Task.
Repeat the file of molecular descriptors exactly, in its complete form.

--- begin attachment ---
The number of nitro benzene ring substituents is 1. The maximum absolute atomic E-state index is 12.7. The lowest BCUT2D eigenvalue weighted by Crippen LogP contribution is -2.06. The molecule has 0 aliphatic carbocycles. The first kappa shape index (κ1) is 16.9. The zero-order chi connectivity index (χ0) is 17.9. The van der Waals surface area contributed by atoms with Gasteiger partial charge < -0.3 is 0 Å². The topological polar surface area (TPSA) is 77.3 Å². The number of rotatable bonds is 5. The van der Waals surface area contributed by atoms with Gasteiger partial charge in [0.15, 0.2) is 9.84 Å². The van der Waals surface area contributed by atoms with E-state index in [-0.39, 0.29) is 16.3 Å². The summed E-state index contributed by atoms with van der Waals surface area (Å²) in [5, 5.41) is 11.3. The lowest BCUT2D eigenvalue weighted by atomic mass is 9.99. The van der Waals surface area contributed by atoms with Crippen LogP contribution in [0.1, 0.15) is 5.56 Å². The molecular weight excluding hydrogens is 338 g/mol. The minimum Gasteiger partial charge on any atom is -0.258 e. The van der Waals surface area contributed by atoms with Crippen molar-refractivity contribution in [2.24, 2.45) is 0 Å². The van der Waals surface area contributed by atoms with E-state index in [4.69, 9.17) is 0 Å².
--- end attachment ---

The number of nitro benzene ring substituents is 1. The maximum absolute atomic E-state index is 12.7. The lowest BCUT2D eigenvalue weighted by Crippen LogP contribution is -2.06. The molecule has 0 aliphatic carbocycles. The first kappa shape index (κ1) is 16.9. The zero-order chi connectivity index (χ0) is 17.9. The van der Waals surface area contributed by atoms with Gasteiger partial charge < -0.3 is 0 Å². The topological polar surface area (TPSA) is 77.3 Å². The number of rotatable bonds is 5. The van der Waals surface area contributed by atoms with Gasteiger partial charge in [0.15, 0.2) is 9.84 Å². The van der Waals surface area contributed by atoms with E-state index in [-0.39, 0.29) is 16.3 Å². The summed E-state index contributed by atoms with van der Waals surface area (Å²) in [5, 5.41) is 11.3. The lowest BCUT2D eigenvalue weighted by atomic mass is 9.99. The van der Waals surface area contributed by atoms with Crippen LogP contribution in [0.1, 0.15) is 5.56 Å². The molecular weight excluding hydrogens is 338 g/mol. The minimum Gasteiger partial charge on any atom is -0.258 e. The van der Waals surface area contributed by atoms with Crippen molar-refractivity contribution in [2.24, 2.45) is 0 Å². The van der Waals surface area contributed by atoms with E-state index in [4.69, 9.17) is 0 Å².